Shelley, Idaho: Spud City
The town is named for John Shelley, who scouted the area in 1885 seeking a place to homestead.
To be honest, Shelley does not look her best in late winter and early spring. The town huddles unsheltered on a high, rolling plain, and winter here is unkind. Shelley is best viewed in summer, when the broad fields around town are green with potato vines and growing grain. Or in autumn sunlight, when the cottonwoods that line the nearby Snake River glow incandescent yellow across the dark water.
The town is named for John Shelley, who scouted the area in 1885 seeking a place to homestead. He found it here on the Snake’s fertile floodplain, just 10 miles south of Idaho Falls. It was a good choice. The soil is rich in volcanic ash — good for growing things, especially famous potatoes.
Eyes on Potatoes
Spuds are a mainstay of the local economy. Just north of town is GPOD — General Potato and Onion Distributors, but they “don’t do onions any more.” The company packs and ships fresh potatoes across the country and internationally. Another major presence in town is the Basic American Foods plant, which produces a wide variety of processed potato products marketed under names like Hungry Jack®.
Naturally potatoes also figure big in local culture. The high school here may be the only one in the nation to take its nickname from a potato — “the Russets.” But ask the locals what really sets Shelley apart and everyone’s first answer is Spud Days. The event is unique enough that it’s been featured on TV in the United States and even overseas.
During four days in September, the town’s population of 4,000 swells with up to 6,000 visitors. Families and school classes often choose Spud Days to hold reunions in order to dovetail their get-together with the pageants, musicals and other festivities. The grand finale always takes place on the third Saturday of the month with races, a parade, free baked potatoes, a demolition derby — and the Spud Tug.
Picture a pit filled with a truckload of reconstituted potatoes. Miss Russet, who has presided over events since her coronation the Wednesday prior, ceremoniously tastes the spuds, pronounces them satisfactory, and the starchy carnage begins. Tug-o-war teams strain at thick ropes to pull each other into the goop. Sorry, there’s no gravy.
Spud Days generally marks the beginning of the potato harvest. In a long-running tradition, schools let out for two weeks so students can help with the harvest. Agriculture makes for a strong local work ethic. As school superintendent Dr. Bryan Jolley says, “Kids are expected to work hard and do well in whatever they take on.” It’s probably one of the reasons Shelley High School has won more than its share of state academic championships. It also helps that there is enthusiastic support for the schools from parents and businesses.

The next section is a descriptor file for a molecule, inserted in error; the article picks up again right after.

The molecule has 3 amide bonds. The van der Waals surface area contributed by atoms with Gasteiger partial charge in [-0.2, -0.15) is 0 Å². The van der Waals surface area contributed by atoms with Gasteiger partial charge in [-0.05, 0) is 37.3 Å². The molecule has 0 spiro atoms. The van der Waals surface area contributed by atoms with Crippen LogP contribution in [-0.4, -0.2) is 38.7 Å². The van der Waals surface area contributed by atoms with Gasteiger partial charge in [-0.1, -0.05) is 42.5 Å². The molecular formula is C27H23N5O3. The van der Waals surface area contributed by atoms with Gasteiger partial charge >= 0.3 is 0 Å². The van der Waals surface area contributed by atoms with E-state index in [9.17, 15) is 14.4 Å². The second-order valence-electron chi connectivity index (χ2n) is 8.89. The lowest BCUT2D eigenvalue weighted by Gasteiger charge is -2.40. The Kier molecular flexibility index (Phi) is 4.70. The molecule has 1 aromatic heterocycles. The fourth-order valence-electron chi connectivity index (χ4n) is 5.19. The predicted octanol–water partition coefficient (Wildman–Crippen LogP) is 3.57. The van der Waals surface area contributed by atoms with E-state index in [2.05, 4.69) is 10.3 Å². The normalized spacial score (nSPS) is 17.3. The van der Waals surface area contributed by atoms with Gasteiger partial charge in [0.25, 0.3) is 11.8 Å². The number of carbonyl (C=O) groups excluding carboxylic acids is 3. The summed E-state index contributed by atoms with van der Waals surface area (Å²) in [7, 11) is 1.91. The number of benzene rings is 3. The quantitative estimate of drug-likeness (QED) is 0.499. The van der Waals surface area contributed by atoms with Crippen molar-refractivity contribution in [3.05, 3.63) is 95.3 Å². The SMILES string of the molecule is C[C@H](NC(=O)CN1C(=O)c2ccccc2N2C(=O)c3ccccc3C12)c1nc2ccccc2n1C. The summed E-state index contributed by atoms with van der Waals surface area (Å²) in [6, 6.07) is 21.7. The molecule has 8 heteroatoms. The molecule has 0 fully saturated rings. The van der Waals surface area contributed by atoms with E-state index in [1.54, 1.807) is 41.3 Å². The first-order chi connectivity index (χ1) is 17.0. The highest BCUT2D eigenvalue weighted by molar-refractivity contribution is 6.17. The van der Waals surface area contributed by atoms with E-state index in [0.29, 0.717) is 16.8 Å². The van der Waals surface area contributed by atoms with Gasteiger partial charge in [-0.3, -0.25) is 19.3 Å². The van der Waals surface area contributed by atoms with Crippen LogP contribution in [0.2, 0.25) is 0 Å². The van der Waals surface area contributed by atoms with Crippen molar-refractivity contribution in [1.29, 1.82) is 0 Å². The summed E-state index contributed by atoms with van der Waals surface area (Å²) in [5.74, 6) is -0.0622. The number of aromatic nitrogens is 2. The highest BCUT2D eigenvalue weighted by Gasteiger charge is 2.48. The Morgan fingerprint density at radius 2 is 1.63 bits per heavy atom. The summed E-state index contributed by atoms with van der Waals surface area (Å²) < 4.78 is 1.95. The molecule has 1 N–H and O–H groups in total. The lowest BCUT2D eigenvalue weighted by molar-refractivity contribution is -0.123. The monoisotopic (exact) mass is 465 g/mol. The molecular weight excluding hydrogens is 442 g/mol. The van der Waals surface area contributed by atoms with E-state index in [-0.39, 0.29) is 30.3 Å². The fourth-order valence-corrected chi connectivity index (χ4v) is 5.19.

“There’s a very strong community feeling. It’s a great place to raise kids,” Jolley says. Eric Christensen, now in his third term as mayor, says simply: “Shelley is a great down-home community of good, hard-working people.”
Service clubs and fraternal organizations add to that sense of community. The Kiwanis Club spearheads Spud Days every year. During Christmas, the broad-based Goodfellow Drive distributes warm clothing and boxes of food to struggling families. The recession has not left Shelley untouched.
But if Shelley’s location is open to the weather, it does provide something of a buffer against the worst of the recession. Idaho Falls, Blackfoot, Pocatello and the Idaho National Laboratory are all within commuting distance, providing far more employment opportunities than the small town alone could.
Even during the recession, some of the older local businesses have continued to thrive, among them Cox Honey Farms and Mick’s Home Cooking. Cox ships 600,000 pounds of honey annually around the country. And Mick’s? Ask anybody in Shelley for a good place to eat and they’ll send you here. Burger and sausage meat is ground fresh locally. Chef and co-owner Kregg Mickelsen bakes all the buns and famous pies himself, and the fries are hand-peeled and cut fresh daily.
Maybe Mick’s is symbolic of the whole town — nothing special to look at, but get a taste of what it’s all about and you can’t help but like it.
This article was originally published in the May/June 2012 issue of Community magazine.